Commerce. to offer (a certain sum) as the price one will pay or charge:
They bid $25,000 and got the contract.
Cards. to enter a bid of (a given quantity or suit):
to bid two no-trump.
to summon by invitation; invite.
to command; order; direct:
I will do as you bid.
to make a bid:
She bid at the auction for the old chair.
an act or instance of bidding.

an offer to make a specified number of points or to take a specified number of tricks.
the amount of such an offer.
the turn of a person to bid.

an invitation:
a bid to join the club.
an attempt to attain some goal or purpose:
a bid for election.
Also called bid price. Stock Exchange. the highest price a prospective buyer is willing to pay for a security at a given moment.
bid in, Commerce. to overbid all offers for (property) at an auction in order to retain ownership.
bid up, Commerce. to increase the market price of by increasing bids.
bid fair. fair1 (def 29).
past participle of bide.
Contemporary Examples

It certainly helped, he said, that the suspect was a bad shot.
California School Shooter Had a ‘Hit List’ Christine Pelisek January 11, 2013

In the hierarchy of Things That Are bad, rockets and bombs flying/being flown across borders is right near the top.
Meanwhile, On The West Bank… Emily L. Hauser November 26, 2012

Will Democrats ever realize that increased immigration is not only bad policy, but a political loser as well?
Didn’t Obama Hear Oregon’s Warning Shot on Immigration? Doug McIntyre November 13, 2014

The viewfinder could be popped off so I could hold it low and compose a photo at waist level if the situation got bad.
Ted Soqui Photos: L.A. Riots, Then & Now Ted Soqui April 26, 2012

“It has helped with the bloating,” Williford says, which had gotten so bad she says she sometimes looked several months pregnant.
Could Eating Charcoal Help You Detox? DailyBurn September 19, 2014

Historical Examples

“You’re almost as bad as Mr. Torbert, father,” said Miss Maddledock.
Tin-Types Taken in the Streets of New York Lemuel Ely Quigg

“Too bad she ain’t got a few more millions,” said Uncle Peter, ruminantly.
The Spenders Harry Leon Wilson

Now that the burning of the ginger had worn off, he was as bad as ever.
Pluck on the Long Trail Edwin L. Sabin

If the West stopped producin’ men fur you, you’d be as bad off as if it stopped producin’ food.
The Spenders Harry Leon Wilson

It is a bad end for thee, Eric: to be choked in snow, and with all thy deeds to do.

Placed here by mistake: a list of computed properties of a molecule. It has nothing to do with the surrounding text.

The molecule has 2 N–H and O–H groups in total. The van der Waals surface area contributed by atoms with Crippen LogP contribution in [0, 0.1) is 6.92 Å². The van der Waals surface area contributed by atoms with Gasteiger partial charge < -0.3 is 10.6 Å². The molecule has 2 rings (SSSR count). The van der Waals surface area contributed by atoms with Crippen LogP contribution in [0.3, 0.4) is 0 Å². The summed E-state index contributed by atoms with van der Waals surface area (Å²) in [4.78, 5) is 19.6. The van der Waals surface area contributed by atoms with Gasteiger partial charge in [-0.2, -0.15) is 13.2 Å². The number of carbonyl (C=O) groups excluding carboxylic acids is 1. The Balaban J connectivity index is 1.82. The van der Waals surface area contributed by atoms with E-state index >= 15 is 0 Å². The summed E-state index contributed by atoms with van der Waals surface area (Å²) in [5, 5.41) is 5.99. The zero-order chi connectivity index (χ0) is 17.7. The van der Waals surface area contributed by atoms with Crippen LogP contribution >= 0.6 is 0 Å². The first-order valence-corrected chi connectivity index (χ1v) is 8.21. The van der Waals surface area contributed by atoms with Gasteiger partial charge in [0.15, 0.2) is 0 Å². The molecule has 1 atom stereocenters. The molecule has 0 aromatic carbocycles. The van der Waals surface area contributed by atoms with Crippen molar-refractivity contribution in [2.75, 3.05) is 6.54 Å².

Eric Brighteyes H. Rider Haggard

adjective worse, worst
not good; of poor quality; inadequate; inferior: bad workmanship, bad soil, bad light for reading
(often foll by at) lacking skill or talent; incompetent: a bad painter, bad at sports
(often foll by for) harmful: bad air, smoking is bad for you
immoral; evil: a bad life
naughty; mischievous; disobedient: a bad child
rotten; decayed; spoiled: a bad egg
severe; intense: a bad headache
incorrect; wrong; faulty: bad pronunciation
ill or in pain (esp in the phrase feel bad)
regretful, sorry, or upset (esp in the phrase feel bad about)
unfavourable; distressing: bad news, a bad business
offensive; unpleasant; disagreeable: bad language, bad temper
not valid or sound; void: a bad cheque
not recoverable: a bad debt
(slang) badder, baddest. good; excellent
go from bad to worse, to deteriorate even more
go bad, to putrefy; spoil
(informal) in a bad way

seriously ill, through sickness or injury
in trouble of any kind

in someone’s bad books, See book (sense 21)
make the best of a bad job, to manage as well as possible in unfavourable circumstances
(informal) not bad, not so bad, passable; fair; fairly good
(informal) not half bad, very good
(informal) too bad, (often used dismissively) regrettable
unfortunate or unpleasant events collectively (often in the phrase take the bad with the good)
an immoral or degenerate state (often in the phrase go to the bad)
the debit side of an account: £200 to the bad
(US & Canadian, informal) my bad, my fault or mistake
(not standard) badly: to want something bad
a variant of bade
verb bids, bidding, bad, bade, (esp for senses 1, 2, 5, 7) bid, bidden, (esp for senses 1, 2, 5, 7) bid
often foll by for or against. to offer (an amount) in attempting to buy something, esp in competition with others as at an auction
(commerce) to respond to an offer by a seller by stating (the more favourable terms) on which one is willing to make a purchase
(transitive) to say (a greeting, blessing, etc): to bid farewell
to order; command: do as you are bid!
(intransitive) usually foll by for. to attempt to attain power, etc
(transitive) to invite; ask kindly: she bade him sit down